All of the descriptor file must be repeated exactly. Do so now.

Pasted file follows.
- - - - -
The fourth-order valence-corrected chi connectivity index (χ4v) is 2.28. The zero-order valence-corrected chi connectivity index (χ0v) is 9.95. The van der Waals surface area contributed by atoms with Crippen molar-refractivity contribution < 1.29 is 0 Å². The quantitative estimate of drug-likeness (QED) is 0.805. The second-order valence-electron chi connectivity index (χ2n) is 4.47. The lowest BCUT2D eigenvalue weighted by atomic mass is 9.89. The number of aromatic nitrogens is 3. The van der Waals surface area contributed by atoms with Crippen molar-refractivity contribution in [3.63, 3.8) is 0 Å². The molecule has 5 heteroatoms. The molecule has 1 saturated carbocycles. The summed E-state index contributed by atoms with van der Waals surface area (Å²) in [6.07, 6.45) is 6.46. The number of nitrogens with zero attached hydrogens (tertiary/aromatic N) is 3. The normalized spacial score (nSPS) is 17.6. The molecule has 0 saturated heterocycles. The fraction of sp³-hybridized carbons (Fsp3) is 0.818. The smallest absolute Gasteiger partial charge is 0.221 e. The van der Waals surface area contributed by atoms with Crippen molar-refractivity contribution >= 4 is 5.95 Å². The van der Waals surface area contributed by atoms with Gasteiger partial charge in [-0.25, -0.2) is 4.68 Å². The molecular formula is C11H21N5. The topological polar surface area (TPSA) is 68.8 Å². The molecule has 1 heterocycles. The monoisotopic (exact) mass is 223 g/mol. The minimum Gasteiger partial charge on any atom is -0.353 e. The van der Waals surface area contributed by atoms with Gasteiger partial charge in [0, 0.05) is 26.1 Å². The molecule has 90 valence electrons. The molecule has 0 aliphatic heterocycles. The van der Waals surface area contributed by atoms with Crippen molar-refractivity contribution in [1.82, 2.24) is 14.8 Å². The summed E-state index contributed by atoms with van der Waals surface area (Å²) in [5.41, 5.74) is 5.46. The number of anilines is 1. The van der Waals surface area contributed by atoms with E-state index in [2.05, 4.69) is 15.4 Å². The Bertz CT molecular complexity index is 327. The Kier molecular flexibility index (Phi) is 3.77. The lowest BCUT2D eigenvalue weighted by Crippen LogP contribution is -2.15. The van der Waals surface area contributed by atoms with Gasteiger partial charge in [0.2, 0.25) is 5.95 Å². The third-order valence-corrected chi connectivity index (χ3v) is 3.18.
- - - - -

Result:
The fourth-order valence-corrected chi connectivity index (χ4v) is 2.28. The zero-order valence-corrected chi connectivity index (χ0v) is 9.95. The van der Waals surface area contributed by atoms with Crippen molar-refractivity contribution < 1.29 is 0 Å². The quantitative estimate of drug-likeness (QED) is 0.805. The second-order valence-electron chi connectivity index (χ2n) is 4.47. The lowest BCUT2D eigenvalue weighted by atomic mass is 9.89. The number of aromatic nitrogens is 3. The van der Waals surface area contributed by atoms with Crippen molar-refractivity contribution in [3.63, 3.8) is 0 Å². The molecule has 5 heteroatoms. The molecule has 1 saturated carbocycles. The summed E-state index contributed by atoms with van der Waals surface area (Å²) in [6.07, 6.45) is 6.46. The number of nitrogens with zero attached hydrogens (tertiary/aromatic N) is 3. The normalized spacial score (nSPS) is 17.6. The molecule has 0 saturated heterocycles. The fraction of sp³-hybridized carbons (Fsp3) is 0.818. The smallest absolute Gasteiger partial charge is 0.221 e. The van der Waals surface area contributed by atoms with Crippen molar-refractivity contribution >= 4 is 5.95 Å². The van der Waals surface area contributed by atoms with Gasteiger partial charge in [-0.25, -0.2) is 4.68 Å². The molecular formula is C11H21N5. The topological polar surface area (TPSA) is 68.8 Å². The molecule has 1 heterocycles. The monoisotopic (exact) mass is 223 g/mol. The minimum Gasteiger partial charge on any atom is -0.353 e. The van der Waals surface area contributed by atoms with Gasteiger partial charge in [0, 0.05) is 26.1 Å². The molecule has 90 valence electrons. The molecule has 0 aliphatic heterocycles. The van der Waals surface area contributed by atoms with Crippen molar-refractivity contribution in [1.82, 2.24) is 14.8 Å². The summed E-state index contributed by atoms with van der Waals surface area (Å²) in [5.41, 5.74) is 5.46. The number of anilines is 1. The van der Waals surface area contributed by atoms with E-state index in [2.05, 4.69) is 15.4 Å². The Bertz CT molecular complexity index is 327. The Kier molecular flexibility index (Phi) is 3.77. The lowest BCUT2D eigenvalue weighted by Crippen LogP contribution is -2.15. The van der Waals surface area contributed by atoms with Gasteiger partial charge in [0.2, 0.25) is 5.95 Å². The third-order valence-corrected chi connectivity index (χ3v) is 3.18.